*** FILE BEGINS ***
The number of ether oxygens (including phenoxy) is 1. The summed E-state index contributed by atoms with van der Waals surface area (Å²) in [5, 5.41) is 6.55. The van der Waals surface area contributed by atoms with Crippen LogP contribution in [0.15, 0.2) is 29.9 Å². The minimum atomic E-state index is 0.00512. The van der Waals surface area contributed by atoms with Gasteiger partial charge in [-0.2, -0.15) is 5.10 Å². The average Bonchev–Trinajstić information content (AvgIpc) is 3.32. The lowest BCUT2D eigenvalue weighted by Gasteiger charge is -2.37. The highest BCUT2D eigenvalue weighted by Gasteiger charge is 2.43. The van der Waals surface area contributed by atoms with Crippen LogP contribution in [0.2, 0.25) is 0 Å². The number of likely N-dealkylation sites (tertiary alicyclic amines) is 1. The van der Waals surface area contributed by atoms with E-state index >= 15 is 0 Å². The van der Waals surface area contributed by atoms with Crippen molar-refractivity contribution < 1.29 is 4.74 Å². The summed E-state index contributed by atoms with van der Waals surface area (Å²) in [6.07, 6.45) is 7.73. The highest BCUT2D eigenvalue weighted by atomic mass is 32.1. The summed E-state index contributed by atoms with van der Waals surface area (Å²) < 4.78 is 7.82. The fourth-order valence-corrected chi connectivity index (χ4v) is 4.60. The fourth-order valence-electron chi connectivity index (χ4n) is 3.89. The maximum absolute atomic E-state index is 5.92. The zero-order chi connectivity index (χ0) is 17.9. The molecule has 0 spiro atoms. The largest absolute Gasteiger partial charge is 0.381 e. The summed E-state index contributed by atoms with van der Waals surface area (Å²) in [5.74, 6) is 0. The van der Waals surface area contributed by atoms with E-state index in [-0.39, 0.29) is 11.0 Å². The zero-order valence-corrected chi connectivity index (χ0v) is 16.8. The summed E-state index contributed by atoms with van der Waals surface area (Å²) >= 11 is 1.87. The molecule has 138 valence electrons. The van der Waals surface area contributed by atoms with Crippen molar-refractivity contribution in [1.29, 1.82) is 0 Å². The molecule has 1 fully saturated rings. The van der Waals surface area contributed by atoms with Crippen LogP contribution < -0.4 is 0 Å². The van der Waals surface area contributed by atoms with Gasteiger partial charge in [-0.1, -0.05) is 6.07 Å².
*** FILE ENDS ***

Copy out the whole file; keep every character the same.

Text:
The number of ether oxygens (including phenoxy) is 1. The summed E-state index contributed by atoms with van der Waals surface area (Å²) in [5, 5.41) is 6.55. The van der Waals surface area contributed by atoms with Crippen LogP contribution in [0.15, 0.2) is 29.9 Å². The minimum atomic E-state index is 0.00512. The van der Waals surface area contributed by atoms with Gasteiger partial charge in [-0.2, -0.15) is 5.10 Å². The average Bonchev–Trinajstić information content (AvgIpc) is 3.32. The lowest BCUT2D eigenvalue weighted by Gasteiger charge is -2.37. The highest BCUT2D eigenvalue weighted by Gasteiger charge is 2.43. The van der Waals surface area contributed by atoms with Crippen LogP contribution in [0.2, 0.25) is 0 Å². The number of likely N-dealkylation sites (tertiary alicyclic amines) is 1. The van der Waals surface area contributed by atoms with E-state index >= 15 is 0 Å². The van der Waals surface area contributed by atoms with Crippen molar-refractivity contribution < 1.29 is 4.74 Å². The summed E-state index contributed by atoms with van der Waals surface area (Å²) in [6.07, 6.45) is 7.73. The highest BCUT2D eigenvalue weighted by atomic mass is 32.1. The summed E-state index contributed by atoms with van der Waals surface area (Å²) < 4.78 is 7.82. The fourth-order valence-corrected chi connectivity index (χ4v) is 4.60. The fourth-order valence-electron chi connectivity index (χ4n) is 3.89. The maximum absolute atomic E-state index is 5.92. The zero-order chi connectivity index (χ0) is 17.9. The molecule has 0 spiro atoms. The largest absolute Gasteiger partial charge is 0.381 e. The summed E-state index contributed by atoms with van der Waals surface area (Å²) in [5.74, 6) is 0. The van der Waals surface area contributed by atoms with E-state index in [-0.39, 0.29) is 11.0 Å². The zero-order valence-corrected chi connectivity index (χ0v) is 16.8. The summed E-state index contributed by atoms with van der Waals surface area (Å²) >= 11 is 1.87. The molecule has 138 valence electrons. The van der Waals surface area contributed by atoms with Crippen molar-refractivity contribution in [1.29, 1.82) is 0 Å². The molecule has 1 fully saturated rings. The van der Waals surface area contributed by atoms with Crippen LogP contribution < -0.4 is 0 Å². The van der Waals surface area contributed by atoms with Gasteiger partial charge in [-0.1, -0.05) is 6.07 Å².